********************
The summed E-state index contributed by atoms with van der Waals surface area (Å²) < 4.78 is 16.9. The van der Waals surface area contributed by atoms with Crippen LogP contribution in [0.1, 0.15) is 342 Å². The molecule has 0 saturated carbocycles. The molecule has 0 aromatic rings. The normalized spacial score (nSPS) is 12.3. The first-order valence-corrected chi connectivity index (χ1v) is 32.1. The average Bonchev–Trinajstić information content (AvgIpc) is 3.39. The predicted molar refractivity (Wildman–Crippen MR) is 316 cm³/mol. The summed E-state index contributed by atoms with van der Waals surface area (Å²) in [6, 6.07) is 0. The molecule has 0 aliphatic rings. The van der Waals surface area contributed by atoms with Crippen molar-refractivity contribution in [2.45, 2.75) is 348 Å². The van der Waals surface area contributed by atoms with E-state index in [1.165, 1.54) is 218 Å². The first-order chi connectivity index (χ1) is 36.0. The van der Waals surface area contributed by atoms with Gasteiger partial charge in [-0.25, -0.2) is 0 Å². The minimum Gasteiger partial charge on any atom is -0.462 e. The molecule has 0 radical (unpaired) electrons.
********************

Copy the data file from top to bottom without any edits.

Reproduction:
The summed E-state index contributed by atoms with van der Waals surface area (Å²) < 4.78 is 16.9. The van der Waals surface area contributed by atoms with Crippen LogP contribution in [0.1, 0.15) is 342 Å². The molecule has 0 saturated carbocycles. The molecule has 0 aromatic rings. The normalized spacial score (nSPS) is 12.3. The first-order valence-corrected chi connectivity index (χ1v) is 32.1. The average Bonchev–Trinajstić information content (AvgIpc) is 3.39. The predicted molar refractivity (Wildman–Crippen MR) is 316 cm³/mol. The summed E-state index contributed by atoms with van der Waals surface area (Å²) in [6, 6.07) is 0. The molecule has 0 aliphatic rings. The van der Waals surface area contributed by atoms with Crippen molar-refractivity contribution in [2.45, 2.75) is 348 Å². The van der Waals surface area contributed by atoms with E-state index in [1.165, 1.54) is 218 Å². The first-order chi connectivity index (χ1) is 36.0. The van der Waals surface area contributed by atoms with Gasteiger partial charge in [-0.25, -0.2) is 0 Å². The minimum Gasteiger partial charge on any atom is -0.462 e. The molecule has 0 radical (unpaired) electrons.